The Thyroid in Pregnancy

January 1, 2019

Hypothyroidism, also known as an underactive thyroid gland, effects as many as 10% of women and about 20-25% of these cases happen in and around pregnancy.   Furthermore as many as 60% have sub-clinical hypothyroidism which can go undetected.  At times this is reflected as a normal TSH levels are normal but thyroid hormone levels (T4 and T3) are sub optimal.  In other cases,  women are not tested hypothyroidism and it goes undetected as woman will confused the symptoms of hypothyroidism with the symptoms of pregnancy. 

 

 

 

 

 

Support the thyroid during pregnancy in important as it effects weight gain and can even effect the fetal thyroid glad in severe cases.  

 

 What most people may not realize is that there are specific nutrients, vitamins and minerals that have been studied to support thyroid function so a prenatal vitamin that is formulated with thyroid in mind is a great for anyone, but especially those with hypothyroid, hashimotos and clinical hypothyroid.

 

When it comes to thyroid, there are many things that affect its function. The thyroid gland and the adrenal glands are sister glands. 

When someone is under stress (who isn't?) our adrenal glands (which are the glands that deal with stress) often overproduce cortisol. Too much cortisol can affect our digestion, immunity, metabolism and how the thyroid is stimulated. Supporting the adrenals with the proper ratio of vitamin C, B5, B6 and B12 is a great way to balance the gland and in turn then help the thyroid.

 

For the thyroid itself, it is stimulated by the pituitary gland via the hormone TSH to produce a pro hormone called T4. T4 is then converted to T3 in the liver and gut and T3 is the active hormone and gives us most of the benefits that we know our thyroid to do (energy, metabolism, temperature control, hormone balance, digestion just to name a few). This conversion from T4 to T3 is essential because without it, the body doesn't get the T3 that it needs and T3 is arguably the most important thyroid hormone because its the active one. Nutrients such as Zinc and Selenium are imperative for that conversion and it is very important that your prenatal vitamin has the right amounts of these nutrients to properly support your thyroid.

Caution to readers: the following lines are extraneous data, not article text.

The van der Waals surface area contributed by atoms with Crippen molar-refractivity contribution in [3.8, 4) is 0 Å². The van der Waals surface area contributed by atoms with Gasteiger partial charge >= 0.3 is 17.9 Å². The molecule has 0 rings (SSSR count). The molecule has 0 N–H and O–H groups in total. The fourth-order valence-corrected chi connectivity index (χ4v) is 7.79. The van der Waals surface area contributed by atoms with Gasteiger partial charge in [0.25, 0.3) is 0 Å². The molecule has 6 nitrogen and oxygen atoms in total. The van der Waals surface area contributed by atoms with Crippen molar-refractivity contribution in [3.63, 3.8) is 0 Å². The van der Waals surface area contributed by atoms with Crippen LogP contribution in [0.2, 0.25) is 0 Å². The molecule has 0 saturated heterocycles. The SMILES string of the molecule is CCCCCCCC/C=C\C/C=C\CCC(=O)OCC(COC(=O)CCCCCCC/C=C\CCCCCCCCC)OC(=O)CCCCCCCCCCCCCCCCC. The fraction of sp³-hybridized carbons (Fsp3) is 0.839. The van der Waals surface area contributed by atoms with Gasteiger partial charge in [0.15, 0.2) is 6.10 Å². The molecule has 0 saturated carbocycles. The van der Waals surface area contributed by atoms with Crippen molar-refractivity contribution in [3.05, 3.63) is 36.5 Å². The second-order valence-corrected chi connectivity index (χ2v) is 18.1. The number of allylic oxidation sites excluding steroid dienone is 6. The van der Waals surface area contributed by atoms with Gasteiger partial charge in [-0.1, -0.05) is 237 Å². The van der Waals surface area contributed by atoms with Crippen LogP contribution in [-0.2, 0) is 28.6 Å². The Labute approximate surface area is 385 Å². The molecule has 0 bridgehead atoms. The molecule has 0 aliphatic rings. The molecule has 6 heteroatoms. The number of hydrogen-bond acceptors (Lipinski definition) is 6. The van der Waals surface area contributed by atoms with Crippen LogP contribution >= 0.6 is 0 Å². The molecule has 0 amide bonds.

Iodine is another important nutrient for the thyroid gland because it is a building block of the thyroid hormones. Iodine is known to be essential for brain development in the fetal brain. In addition, pregnant and breastfeeding mothers are at risk for iodine deficiency. 

 

 It is important to have just the right amount of iodine to support the thyroid but not too much where it can be aggravating to those with Hashimotos.

 

An adequte amount of vitamin D is also essential for the thyroid gland and most poeple don't get nearly enough, especially in the winter time.

 

Laboratory values for thyroid functioning can be skewed in pregnancy. Because of the effects of HgG (human gonadotropin) which is found in high amounts in pregnancy along with estrogen, laboratory findings indicating a low TSH and a low Free T4 and T3 are normal in  pregnancy.  It is quite common to have thyroid levels further decline in pregnancy throughout each trimester and TSH levels increase as we get further into the pregnancy. Having the right nutrients can help prevent this as they support your thyroid.

 

As women with hypothyroidism ourselves, we formulated Prenatal Brilliance with thyroid in mind. If you have hypothyroidism, you can be assured you are getting all the needed nutrients in your prenatal to support your pregnancy and also your thyroid.

 

*Please note that vitamins do not replace the need for thyroid medication and you have to continue taking your medication as prescribed by your doctor*

 

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